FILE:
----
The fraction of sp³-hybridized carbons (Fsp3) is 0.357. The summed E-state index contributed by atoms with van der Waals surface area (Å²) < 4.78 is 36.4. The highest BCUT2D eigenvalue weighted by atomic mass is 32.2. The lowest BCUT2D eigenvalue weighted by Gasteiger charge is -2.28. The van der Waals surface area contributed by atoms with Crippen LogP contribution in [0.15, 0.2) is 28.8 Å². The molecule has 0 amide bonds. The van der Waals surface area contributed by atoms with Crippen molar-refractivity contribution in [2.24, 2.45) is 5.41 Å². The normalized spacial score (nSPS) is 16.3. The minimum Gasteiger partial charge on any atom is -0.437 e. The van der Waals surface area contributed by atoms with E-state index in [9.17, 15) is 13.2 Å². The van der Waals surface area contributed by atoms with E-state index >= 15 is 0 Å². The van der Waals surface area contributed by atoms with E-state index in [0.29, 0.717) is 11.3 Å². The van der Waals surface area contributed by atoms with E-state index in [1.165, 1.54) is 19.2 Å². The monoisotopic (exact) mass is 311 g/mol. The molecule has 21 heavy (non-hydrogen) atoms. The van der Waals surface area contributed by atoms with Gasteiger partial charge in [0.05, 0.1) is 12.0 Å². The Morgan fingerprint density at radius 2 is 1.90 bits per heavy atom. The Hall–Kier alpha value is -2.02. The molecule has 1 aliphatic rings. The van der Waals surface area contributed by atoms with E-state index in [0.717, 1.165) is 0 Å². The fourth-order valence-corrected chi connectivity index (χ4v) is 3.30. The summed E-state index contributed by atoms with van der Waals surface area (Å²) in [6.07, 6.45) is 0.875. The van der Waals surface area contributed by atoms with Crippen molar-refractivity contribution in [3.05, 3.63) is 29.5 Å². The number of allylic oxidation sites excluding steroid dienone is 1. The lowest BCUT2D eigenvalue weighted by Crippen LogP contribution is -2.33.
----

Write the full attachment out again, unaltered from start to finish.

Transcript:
The fraction of sp³-hybridized carbons (Fsp3) is 0.357. The summed E-state index contributed by atoms with van der Waals surface area (Å²) < 4.78 is 36.4. The highest BCUT2D eigenvalue weighted by atomic mass is 32.2. The lowest BCUT2D eigenvalue weighted by Gasteiger charge is -2.28. The van der Waals surface area contributed by atoms with Crippen LogP contribution in [0.15, 0.2) is 28.8 Å². The molecule has 0 amide bonds. The van der Waals surface area contributed by atoms with Crippen molar-refractivity contribution in [2.24, 2.45) is 5.41 Å². The normalized spacial score (nSPS) is 16.3. The minimum Gasteiger partial charge on any atom is -0.437 e. The van der Waals surface area contributed by atoms with E-state index in [9.17, 15) is 13.2 Å². The van der Waals surface area contributed by atoms with E-state index >= 15 is 0 Å². The van der Waals surface area contributed by atoms with E-state index in [0.29, 0.717) is 11.3 Å². The van der Waals surface area contributed by atoms with E-state index in [1.165, 1.54) is 19.2 Å². The monoisotopic (exact) mass is 311 g/mol. The molecule has 21 heavy (non-hydrogen) atoms. The van der Waals surface area contributed by atoms with Gasteiger partial charge in [0.05, 0.1) is 12.0 Å². The Morgan fingerprint density at radius 2 is 1.90 bits per heavy atom. The Hall–Kier alpha value is -2.02. The molecule has 1 aliphatic rings. The van der Waals surface area contributed by atoms with E-state index in [0.717, 1.165) is 0 Å². The fourth-order valence-corrected chi connectivity index (χ4v) is 3.30. The summed E-state index contributed by atoms with van der Waals surface area (Å²) in [6.07, 6.45) is 0.875. The van der Waals surface area contributed by atoms with Crippen molar-refractivity contribution in [3.05, 3.63) is 29.5 Å². The number of allylic oxidation sites excluding steroid dienone is 1. The lowest BCUT2D eigenvalue weighted by Crippen LogP contribution is -2.33.